Grading My 2020 Energy Predictions

At the beginning of each year, I make several predictions about the energy sector. You can see those predictions and read the context at Energy Sector Predictions For 2020.

There is still a little over a week left in 2020, but I believe there is enough available information to gauge the accuracy of these predictions.

As always, I provided predictions that are specific and measurable. Following each prediction, I discuss what actually happened in 2020, and conclude whether the prediction was right or wrong.

1. For the first time since 2014, the closing price of WTI will not drop below $50/bbl

This was undoubtedly the fastest a prediction of mine has ever failed. The year started off on a reasonably bullish footing for oil. Many analysts were projecting a shortfall in oil production for the year, and OPEC had been pretty aggressive in keeping oil prices propped up.

But scarcely a month after I made the prediction, two factors combined that completely upend the oil markets. The first was that the spreading Covid-19 pandemic in China caused oil prices to weaken on concerns about a slowdown to the Chinese economy. As a result, OPEC members met with Russia with the hope of announcing additional production cuts that might stabilize oil’s free fall. Russia refused, and that sent oil prices into a nosedive.

As the Covid-19 pandemic gained a foothold in the U.S., oil demand plummeted. Crude oil futures fell into negative territory for the first time ever. As a result, my prediction was nearly 180 degrees wrong: Oil prices hardly spent any time above $50/bbl in 2020.

2. U.S. oil production growth will fall below 1.0 million BPD

Covid-19 had a big impact here as well. For all of 2019, U.S. oil production averaged 12.2 million barrels per day (BPD). I expected growth to slow in 2020, but it did more than slow. Due to the impact of the Covid-19 pandemic on oil demand, U.S. oil production actually declined in 2020.

The numbers won’t be finalized until early 2021, but it looks like the production numbers for 2020 will be around 11.5 million BPD. That would represent a annual decline of nearly 6%.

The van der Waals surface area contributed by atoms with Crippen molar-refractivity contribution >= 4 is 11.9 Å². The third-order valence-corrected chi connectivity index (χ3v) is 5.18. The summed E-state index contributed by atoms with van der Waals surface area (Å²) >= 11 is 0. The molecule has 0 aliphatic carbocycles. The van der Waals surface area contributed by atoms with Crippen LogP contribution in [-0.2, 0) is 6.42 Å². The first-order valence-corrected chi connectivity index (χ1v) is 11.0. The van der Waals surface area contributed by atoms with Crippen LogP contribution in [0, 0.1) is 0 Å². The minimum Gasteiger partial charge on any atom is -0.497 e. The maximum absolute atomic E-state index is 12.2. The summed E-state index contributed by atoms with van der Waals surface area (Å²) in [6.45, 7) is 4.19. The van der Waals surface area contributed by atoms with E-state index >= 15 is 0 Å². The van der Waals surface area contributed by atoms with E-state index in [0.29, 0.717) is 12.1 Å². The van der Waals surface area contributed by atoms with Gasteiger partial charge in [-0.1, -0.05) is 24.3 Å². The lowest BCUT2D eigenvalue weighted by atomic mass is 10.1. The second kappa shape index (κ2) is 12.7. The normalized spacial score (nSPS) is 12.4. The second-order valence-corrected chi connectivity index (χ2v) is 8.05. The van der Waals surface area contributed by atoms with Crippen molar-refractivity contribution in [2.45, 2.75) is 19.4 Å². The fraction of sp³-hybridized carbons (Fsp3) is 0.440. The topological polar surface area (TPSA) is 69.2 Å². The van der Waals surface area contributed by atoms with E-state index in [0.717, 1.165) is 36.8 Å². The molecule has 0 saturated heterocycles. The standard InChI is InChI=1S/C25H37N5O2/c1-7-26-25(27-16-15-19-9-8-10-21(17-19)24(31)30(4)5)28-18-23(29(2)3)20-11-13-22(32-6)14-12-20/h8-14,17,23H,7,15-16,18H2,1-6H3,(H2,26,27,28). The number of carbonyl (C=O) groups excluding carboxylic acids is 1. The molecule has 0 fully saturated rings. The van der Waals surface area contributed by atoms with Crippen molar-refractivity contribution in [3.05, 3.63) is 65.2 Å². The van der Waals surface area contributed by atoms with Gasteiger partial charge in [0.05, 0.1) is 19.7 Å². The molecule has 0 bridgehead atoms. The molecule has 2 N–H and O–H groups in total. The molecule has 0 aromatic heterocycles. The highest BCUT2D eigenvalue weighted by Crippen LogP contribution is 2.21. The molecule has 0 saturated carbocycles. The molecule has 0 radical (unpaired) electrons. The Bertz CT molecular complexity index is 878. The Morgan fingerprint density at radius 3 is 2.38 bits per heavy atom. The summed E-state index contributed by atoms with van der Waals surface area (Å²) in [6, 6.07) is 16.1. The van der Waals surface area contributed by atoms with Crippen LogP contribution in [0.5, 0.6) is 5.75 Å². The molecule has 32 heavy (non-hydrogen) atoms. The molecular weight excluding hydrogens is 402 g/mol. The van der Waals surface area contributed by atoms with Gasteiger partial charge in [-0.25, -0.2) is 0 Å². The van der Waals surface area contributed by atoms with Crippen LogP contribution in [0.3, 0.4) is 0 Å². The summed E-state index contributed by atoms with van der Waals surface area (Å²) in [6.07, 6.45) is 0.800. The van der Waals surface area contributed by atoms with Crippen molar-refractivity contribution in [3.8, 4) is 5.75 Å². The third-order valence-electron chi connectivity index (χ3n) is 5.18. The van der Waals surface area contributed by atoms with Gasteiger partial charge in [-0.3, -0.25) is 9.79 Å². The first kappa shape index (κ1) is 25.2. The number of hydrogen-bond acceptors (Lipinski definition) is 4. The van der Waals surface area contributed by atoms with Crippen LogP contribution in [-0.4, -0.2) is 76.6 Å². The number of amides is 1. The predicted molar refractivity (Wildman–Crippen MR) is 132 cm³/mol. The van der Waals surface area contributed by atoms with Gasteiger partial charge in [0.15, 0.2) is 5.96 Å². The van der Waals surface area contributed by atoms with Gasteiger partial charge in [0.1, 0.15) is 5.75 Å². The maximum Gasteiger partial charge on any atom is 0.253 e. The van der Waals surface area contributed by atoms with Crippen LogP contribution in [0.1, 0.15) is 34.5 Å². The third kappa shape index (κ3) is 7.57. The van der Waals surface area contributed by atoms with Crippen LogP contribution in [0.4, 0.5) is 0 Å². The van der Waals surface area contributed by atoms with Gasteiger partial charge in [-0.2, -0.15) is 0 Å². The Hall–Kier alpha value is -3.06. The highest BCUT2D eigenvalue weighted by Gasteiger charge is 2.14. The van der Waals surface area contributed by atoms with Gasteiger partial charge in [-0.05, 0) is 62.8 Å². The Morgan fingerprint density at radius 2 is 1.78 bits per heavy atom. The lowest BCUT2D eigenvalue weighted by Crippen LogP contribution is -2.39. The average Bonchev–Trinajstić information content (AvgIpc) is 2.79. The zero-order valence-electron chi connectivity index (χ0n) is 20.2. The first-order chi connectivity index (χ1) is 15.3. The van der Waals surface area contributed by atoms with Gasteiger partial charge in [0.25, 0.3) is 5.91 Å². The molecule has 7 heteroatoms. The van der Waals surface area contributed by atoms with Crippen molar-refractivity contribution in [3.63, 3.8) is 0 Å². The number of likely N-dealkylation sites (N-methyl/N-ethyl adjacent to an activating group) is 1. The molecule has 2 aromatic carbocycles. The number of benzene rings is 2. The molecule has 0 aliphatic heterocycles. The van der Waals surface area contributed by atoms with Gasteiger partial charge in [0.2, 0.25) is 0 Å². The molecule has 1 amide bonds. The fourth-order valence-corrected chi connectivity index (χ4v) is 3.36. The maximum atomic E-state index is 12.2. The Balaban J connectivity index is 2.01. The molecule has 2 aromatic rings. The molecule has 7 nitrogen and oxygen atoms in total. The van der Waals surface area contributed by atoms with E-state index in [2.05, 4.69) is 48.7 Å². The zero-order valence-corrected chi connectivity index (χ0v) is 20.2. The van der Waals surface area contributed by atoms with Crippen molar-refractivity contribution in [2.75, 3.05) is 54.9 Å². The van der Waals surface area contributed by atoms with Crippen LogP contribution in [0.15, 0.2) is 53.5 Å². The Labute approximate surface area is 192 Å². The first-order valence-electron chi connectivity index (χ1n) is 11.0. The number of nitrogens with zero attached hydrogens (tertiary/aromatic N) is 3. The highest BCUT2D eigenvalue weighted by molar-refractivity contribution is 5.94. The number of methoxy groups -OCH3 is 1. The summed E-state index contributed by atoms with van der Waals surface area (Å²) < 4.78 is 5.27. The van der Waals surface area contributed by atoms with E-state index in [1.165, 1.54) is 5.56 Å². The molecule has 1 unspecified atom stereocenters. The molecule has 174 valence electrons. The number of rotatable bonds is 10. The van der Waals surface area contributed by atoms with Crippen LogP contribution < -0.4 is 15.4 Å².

3. The average natural gas price will be at the lowest level in more than 20 years.

The lowest natural gas price since 1999 took place in 2016, when natural gas prices averaged $2.52/MMBtu for the year. My prediction was that the 2020 average price would be lower than this.

Again, numbers won’t be finalized until the year ends, but through December 15th the average price for 2020 was $2.00/MMBtu. Thus, this prediction is going to end up being correct.

Natural gas prices have shown some strength as we head into the end of the year. Although the average for the year has been $2.00, the average over the past couple of months has been close to $3.00. That’s a function of colder weather, but it is also well above the price it was as we entered winter in 2019.

4. On average, the U.S. will be a net exporter of crude oil plus finished products for the first time

The Energy Information Administration (EIA) presently only has data on this category tabulated through September, but in seven of nine months this year the U.S. was a net exporter of crude oil plus finished products. Through September, the U.S. had recorded average net exports of 605,000 BPD. Based on the trends headed into September, this prediction will almost certainly end up being correct.

5. ConocoPhillips will have a total return of at least 20%

This prediction was tied to oil prices, and the collapse in oil prices collapsed valuations in the oil sector. Thus, despite ConocoPhillips entering 2020 in excellent shape, there was no way it could withstand the collapse in oil prices.

At one point in March, ConocoPhillips had fallen by 65% from the first of the year. Shares have since rallied, but are still down 37% on the year.

As I noted when I made these predictions, I considered this year to be especially challenging to read because there were so many important variables in motion. The black swan event of the worst pandemic in a century played havoc with my ability to read the tea leaves.

Nevertheless, I got three of five correct in an especially challenging year. It wasn’t my best year, but given the circumstances it could have been worse.

In early January I will once again attempt to read those tea leaves for 2021.

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